I do not mean to say that anyone on here with diagnosed students, or children of their own with diagnoses, are wrong. I am speaking in terms of the general classroom, and I am speaking out against widespread and irresponsible use of this term.


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And believe it or not
Old 04-12-2008, 08:26 AM
 
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I actually do know how to spell "dyslexia." My fingers don't always do my mind's bidding. :-)
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in our district
Old 04-12-2008, 08:45 AM
 
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we tell the parents that is a medical diagnosis. We don't give it at all. No one will work with "dyslexia" per say. I have read a lot and tried things on my own a classroom teacher - but I've NEVER gotten any support. In 5 years I have had 2 girls- both 2nd grade that I suspect have dyslexia.....it breaks my heart because both of them will get no outside help due to their family situations.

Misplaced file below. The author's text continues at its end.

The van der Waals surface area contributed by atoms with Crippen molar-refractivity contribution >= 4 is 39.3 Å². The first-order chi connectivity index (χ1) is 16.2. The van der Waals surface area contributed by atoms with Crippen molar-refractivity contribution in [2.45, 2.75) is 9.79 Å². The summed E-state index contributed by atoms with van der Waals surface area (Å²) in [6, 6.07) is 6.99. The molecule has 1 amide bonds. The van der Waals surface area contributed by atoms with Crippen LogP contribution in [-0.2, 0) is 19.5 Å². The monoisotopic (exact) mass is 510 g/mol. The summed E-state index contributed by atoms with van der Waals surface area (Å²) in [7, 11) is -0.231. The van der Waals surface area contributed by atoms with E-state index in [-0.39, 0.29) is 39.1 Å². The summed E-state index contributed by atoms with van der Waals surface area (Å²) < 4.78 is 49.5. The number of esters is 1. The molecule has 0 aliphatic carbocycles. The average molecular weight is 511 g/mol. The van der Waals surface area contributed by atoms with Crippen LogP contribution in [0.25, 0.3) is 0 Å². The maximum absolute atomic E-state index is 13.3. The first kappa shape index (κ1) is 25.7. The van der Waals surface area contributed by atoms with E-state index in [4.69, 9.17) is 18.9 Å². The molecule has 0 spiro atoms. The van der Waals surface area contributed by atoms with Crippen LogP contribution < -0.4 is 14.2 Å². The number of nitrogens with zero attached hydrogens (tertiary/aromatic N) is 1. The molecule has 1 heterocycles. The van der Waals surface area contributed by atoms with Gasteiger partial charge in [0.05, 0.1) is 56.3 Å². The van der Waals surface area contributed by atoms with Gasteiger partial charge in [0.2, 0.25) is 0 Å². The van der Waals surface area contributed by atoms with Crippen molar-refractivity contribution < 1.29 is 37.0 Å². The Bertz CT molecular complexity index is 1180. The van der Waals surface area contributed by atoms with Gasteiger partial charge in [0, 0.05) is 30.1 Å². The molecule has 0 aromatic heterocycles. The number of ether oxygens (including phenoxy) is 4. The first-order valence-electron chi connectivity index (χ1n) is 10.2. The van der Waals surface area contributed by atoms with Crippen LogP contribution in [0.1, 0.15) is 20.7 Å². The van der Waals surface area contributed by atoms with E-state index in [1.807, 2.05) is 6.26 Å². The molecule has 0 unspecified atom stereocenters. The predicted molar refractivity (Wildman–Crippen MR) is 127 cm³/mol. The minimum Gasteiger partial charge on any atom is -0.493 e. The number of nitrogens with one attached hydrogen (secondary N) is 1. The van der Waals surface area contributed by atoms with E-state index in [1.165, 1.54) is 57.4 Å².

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Old 04-12-2008, 10:23 AM
 
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The kids I have who are diagnosed dyslexia all have reports from a neurologist or a learning specialist PhD so I'm not worried about misdiagnoses, and I also know it's an umbrella term for multiple learning/reading/processing issues...

I'm glad for the feedback and the information from how other schools deal with this.

I've also seen research that shows how MRI's look different when a person with and without dyslexia attempt the same task, so I fully believe it is a neuro-biological issue... my main worry is that it was more prevalent here b/c of some ways we were NOT teaching. (For example, not a systematic enough approach to phonics.) I think I feel good about the conclusions I can draw for myself based on what I have learned. Thanks.